HomeNewsCoronavirus deaths, cases leap in China suggesting much bigger crisis

Coronavirus deaths, cases leap in China suggesting much bigger crisis

The Chinese province at the epicentre of the coronavirus outbreak reported a record rise in deaths and thousands more cases on Feb. 13 under a new diagnostic method, suggesting a much bigger crisis facing China and the world.

Health officials in Hubei said 242 people had died from the flu-like virus on Feb. 12, the fastest rise in the daily count since the pathogen was identified in December. That took total deaths from the newly discovered virus to more than 1,350, all but two in China and most — about 1,310 — in Hubei.

The spike in the numbers came a day after China reported its lowest number of new cases in two weeks, bolstering a forecast by the country’s senior medical adviser that the epidemic could end by April.

Hubei had previously only allowed infections to be confirmed by RNA tests, which can take days to process. RNA, or ribonucleic acid, carries genetic information allowing for identification of organisms like viruses.

But it has begun using quicker computerised tomography (CT) scans, which reveal lung infections, to confirm virus cases, health officials said.

As a result, another new 14,840 cases were reported in Hubei on Feb. 13, from 2,015 new cases nationwide a day earlier.

About 60,000 people have now been confirmed to have the virus, the vast majority in China.

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The CT scans will help patients get treatment more quickly and improve chances of recovery, the Hubei health commission said.

The new diagnostic procedure could explain the spike in deaths, according to Raina McIntyre, head of biosecurity research at the Kirby Institute at the University of New South Wales.

“Presumably, there are deaths which occurred in people who did not have a lab diagnosis but did have a CT. It is important that these also be counted,” she told Reuters.

The new testing methodology is only being used in Hubei province, Chinese officials said.

Workers wearing masks walk outside their dormitory in an electronics manufacturing factory in Shanghai, China, as the country is hit by an outbreak of a new coronavirus, Feb. 12. (Photo by Aly Song/Reuters)


The outbreak is one of the biggest tests facing the Chinese government in years and blame has fallen on provincial leaders.

State media reported provincial Communist Party boss Jiang Chaoliang had been sacked as secretary of the Hubei Provincial Committee, and Ma Guoqiang had been removed as party chief in the provincial capital Wuhan.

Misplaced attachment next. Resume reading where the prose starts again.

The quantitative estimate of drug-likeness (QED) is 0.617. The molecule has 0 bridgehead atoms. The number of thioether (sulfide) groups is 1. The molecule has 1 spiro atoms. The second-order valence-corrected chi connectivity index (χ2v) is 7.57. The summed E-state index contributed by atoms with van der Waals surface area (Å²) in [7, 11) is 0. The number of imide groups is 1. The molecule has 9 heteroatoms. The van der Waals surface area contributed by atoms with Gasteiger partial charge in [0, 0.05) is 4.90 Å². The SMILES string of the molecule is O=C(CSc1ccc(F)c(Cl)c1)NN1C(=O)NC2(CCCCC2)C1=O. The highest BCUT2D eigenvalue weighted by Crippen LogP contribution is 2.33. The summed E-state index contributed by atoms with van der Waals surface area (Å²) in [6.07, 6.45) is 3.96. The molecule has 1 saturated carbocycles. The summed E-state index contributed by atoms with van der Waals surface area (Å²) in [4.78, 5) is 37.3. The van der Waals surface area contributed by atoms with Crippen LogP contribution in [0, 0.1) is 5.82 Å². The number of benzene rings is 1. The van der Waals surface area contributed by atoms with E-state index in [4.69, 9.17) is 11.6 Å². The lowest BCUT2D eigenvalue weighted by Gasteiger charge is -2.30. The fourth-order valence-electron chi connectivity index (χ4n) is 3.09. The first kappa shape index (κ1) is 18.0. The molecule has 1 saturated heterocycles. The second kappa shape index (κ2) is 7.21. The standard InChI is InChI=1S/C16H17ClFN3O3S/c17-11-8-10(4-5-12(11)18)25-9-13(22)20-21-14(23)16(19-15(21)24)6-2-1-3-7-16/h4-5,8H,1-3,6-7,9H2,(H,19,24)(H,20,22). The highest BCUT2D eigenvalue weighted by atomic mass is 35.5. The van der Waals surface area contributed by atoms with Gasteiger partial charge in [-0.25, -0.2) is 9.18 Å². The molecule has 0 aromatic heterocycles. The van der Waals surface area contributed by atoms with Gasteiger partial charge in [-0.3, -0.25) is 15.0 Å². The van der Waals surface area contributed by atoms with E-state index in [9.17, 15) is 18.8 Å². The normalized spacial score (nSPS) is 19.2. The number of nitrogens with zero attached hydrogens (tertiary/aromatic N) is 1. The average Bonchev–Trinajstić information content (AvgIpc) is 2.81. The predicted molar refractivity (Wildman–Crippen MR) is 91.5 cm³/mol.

It did not give a reason for the dismissals but the two are the most high-profile Chinese officials to be removed from duty following the coronavirus outbreak that began in Wuhan late last year.

Dozens of low-level health officials across the country have also lost their jobs for failing to contain the epidemic, which is believed to have emerged from a market in Wuhan where wildlife was traded illegally.

The World Health Organization (WHO) said on Feb. 12 the number of cases of infection in China had stabilized but it was too early to say the epidemic was slowing.

“This outbreak could still go in any direction,” WHO chief Tedros Adhanom Ghebreyesus told a briefing in Geneva.

Hundreds of infections have been reported in more than two dozen other countries and territories, but only two people have died from the virus outside mainland China — one in Hong Kong and one in the Philippines.

A woman wearing a face mask rides an escalator while holding onto the handrail with the use of a tissue, as she makes her way to a supermarket following an outbreak of the novel coronavirus in the country, in Kunming, Yunnan province, China Feb. 13. (Reuters photo)

‘Is this real?’

The biggest cluster of cases outside China is on a cruise ship quarantined off the Japanese port of Yokohama, where a further 44 cases were reported on Feb. 13. In all, 219 of about 3,700 people on board have tested positive.

There was a happy ending for another cruise ship, the MS Westerdam, which docked in Cambodia after being denied docking rights in Thailand, Japan, Taiwan, Guam and the Philippines over fears one of its 1,455 passengers and 802 crew might have the virus, even though none had tested positive.

“Just seeing land was such a breathtaking moment,” Angela Jones, an American tourist on the ship, told Reuters. “I thought: Is this real?”

Wuhan, a city of 11 million people, remains under virtual lockdown, and other major Chinese cities are facing severe travel restrictions.

Many airlines have suspended flights to China, while countries have imposed bans or quarantine for people arriving from China, disrupting businesses and playing havoc with conferences and sporting events.

Hong Kong, where 50 cases have been confirmed, extended the suspension of schools to March 16.

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